I was working on my Mac when my iPad sounded a push alert. I checked to see which app was sending me an important, urgent message. The alert, I discovered, came from
Peekaboo Barn, an app from developer Night & Day that I bought for my kids last year. I’d never received a push alert for Peekaboo Barn before—I didn’t even remember that the app supported push alerts; it’s an app where animals appear and make their standard animal sounds. What would Peekaboo Barn need to push—that the cow says moo?
Not quite. The push alert read as follows: “New app from Night & Day! Ed Emberley’s Shake & Make, an art puzzle game for all ages.”
That alert really frosted my flakes. I want push alerts to convey updates that are important to me, on information I’ve requested—breaking news, or when it’s my turn to go in Words With Friends, or when someone sends me a direct message on Twitter. I grant you that the fact that it’s my turn in a Scrabble knockoff isn’t hugely important in the grand scheme of things, but it’s important to me. That a developer has released a new app and would like me to buy it isn’t an alert I signed up for: It’s an ad. Worse, it’s an unsolicited ad that interrupts me when the app I did purchase isn’t even running.
To me, such behavior is hostile to customers. And unfortunately, there’s a surprising amount of customer-hostile behavior lurking around the App Store—often hiding around in some wonderful apps.
Perhaps the most obvious example of egregious developer behavior is the desperate plea to be loved. Far too many apps seek your public praise with in-app alerts asking you to take a moment to review the app on the App Store. Of course, doing so interrupts your flow and would require that you exit the app completely. If I like an app enough—or dislike one enough—I’ll write a review without further prompting.
I understand completely that iOS developers’ success is tied directly to App Store performance, and that higher app ratings can significantly boost sales. But apps that beg for reviews are focused on their developers’ needs, and not mine. If I stuck a bag of popcorn in my microwave, and before I could hit the Start button, my microwave prompted me to write up a few sentences about how nicely it heats up food, I’d be similarly annoyed. When a developer interrupts me within an app for that developer’s benefit, it’s rude.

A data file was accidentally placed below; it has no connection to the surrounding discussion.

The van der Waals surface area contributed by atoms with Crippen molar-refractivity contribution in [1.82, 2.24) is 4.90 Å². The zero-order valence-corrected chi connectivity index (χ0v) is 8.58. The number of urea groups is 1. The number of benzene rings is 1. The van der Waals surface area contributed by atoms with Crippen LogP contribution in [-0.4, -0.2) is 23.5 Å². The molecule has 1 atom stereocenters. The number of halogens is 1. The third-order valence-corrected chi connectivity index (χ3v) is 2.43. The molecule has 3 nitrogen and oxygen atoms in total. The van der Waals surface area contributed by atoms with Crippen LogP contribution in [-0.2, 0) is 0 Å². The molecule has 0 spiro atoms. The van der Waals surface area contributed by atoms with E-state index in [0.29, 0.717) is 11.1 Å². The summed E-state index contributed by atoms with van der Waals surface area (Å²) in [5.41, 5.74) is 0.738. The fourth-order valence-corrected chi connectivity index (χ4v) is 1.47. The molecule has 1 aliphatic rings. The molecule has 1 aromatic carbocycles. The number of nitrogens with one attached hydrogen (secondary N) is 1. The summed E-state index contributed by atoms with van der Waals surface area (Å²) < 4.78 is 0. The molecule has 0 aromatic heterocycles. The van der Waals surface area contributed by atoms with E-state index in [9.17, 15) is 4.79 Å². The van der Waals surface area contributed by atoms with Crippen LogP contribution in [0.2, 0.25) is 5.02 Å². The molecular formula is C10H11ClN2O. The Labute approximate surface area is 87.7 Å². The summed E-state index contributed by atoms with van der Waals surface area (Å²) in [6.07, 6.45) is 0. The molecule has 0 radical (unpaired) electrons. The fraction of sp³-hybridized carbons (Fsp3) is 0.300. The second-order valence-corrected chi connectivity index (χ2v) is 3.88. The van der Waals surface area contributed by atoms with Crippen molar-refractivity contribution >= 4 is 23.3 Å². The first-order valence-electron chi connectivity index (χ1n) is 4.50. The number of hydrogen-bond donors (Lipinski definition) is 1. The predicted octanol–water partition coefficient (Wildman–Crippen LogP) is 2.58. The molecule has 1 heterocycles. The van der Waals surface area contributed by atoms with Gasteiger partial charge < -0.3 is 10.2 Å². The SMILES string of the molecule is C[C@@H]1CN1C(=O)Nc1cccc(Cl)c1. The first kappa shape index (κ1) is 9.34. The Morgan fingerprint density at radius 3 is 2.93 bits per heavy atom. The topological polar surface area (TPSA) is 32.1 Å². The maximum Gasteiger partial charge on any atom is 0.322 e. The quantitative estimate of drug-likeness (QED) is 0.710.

Worse still, developers don’t know if you’ve already written a review; they can’t. You’ll see the annoying alert even if you’re already penned a treatise to the app’s wonderful qualities on the App Store. And perhaps no app behavior is more insulting than not merely asking you to write a review, but telling you precisely what to write. “Having fun? Write us a five-star review on iTunes!”
Sometimes, interruptions are part of the deal you make when you install an app. For example, while I paid for
Words With Friends on the iPad, I use the free, ad-supported version on my iPhone. And in the ad-supported edition of that game, you see an ad after every single turn you take. The ad takes over the entire iPhone screen. Again, I can accept this behavior—it’s the price you pay for not upgrading to the paid version of the app.
What I find harder to accept is the app’s insistence that you interact with certain ads; merely viewing them is apparently not enough. Once you’ve stared at these promotional messages long enough, you first tap a button to continue, and then must tap a second time, choosing between “Learn More” (or sometimes “Get Free App”) and “Skip.” I imagine a laughably small percentage of users choose to leave the app at that point—after not having tapped on the ad itself seconds prior—and that a laughably large percentage of those who do leave the app to check out the advertised item do so unintentionally. Requiring extra interaction with an ad seems excessive, and not at all customer-friendly.
Developers can be tempted by the dark forces of advertising in other ways, too. Macworld previously reviewed some of
Neon Play’s iOS games, and we noted then that more than one of the developer’s apps feature iAds that appear as you’re trying to navigate through a game’s menu, causing unintentional ad taps when you meant to tap elsewhere.
It’s worth noting that every one of these unpleasant behaviors is tied directly to a developer’s revenue stream. Whether it’s a push alert announcing a new app, interruptions begging for favorable reviews, or intentionally obnoxious ad implementations, some iOS developers today are too quick to offer a lousier experience to their customers in hopes of earning more scratch. Too often, you can’t know that an app will display such customer-hostile behavior until after you’ve installed it—which, for apps like Peekaboo Barn or the paid, “Write a review!”-nagging version of Words With Friends for iPad, can cost money. (Of course, it could be worse. At least iOS customers needn’t yet suffer through a service like the Android-exclusive
AirPush, which makes it painfully easy for developers to send push advertisements to smartphones, even when their apps aren’t running. Think the Peekaboo Barn advertisement, but with an easily-adoptable framework for developers and advertisers to harass you en masse.)
The best developers know that their iOS apps will succeed based on goodwill and word-of-mouth from happy customers. When Twitter tacked an annoying QuickBar to the top of the app—a bar that could (and did) frequently display sponsored trends—users complained, loudly, and Twitter eventually
removed the bar. Many, many great apps never stooped to any customer-hostile shenanigans, and I thank their developers—and heartily endorse their apps to my friends.
As with any creator, iOS developers should feel good about the products they create. I’d throw away that hypothetical, endorsement-seeking microwave. And I’m starting to remove apps that focus more on what their developers want than what I do.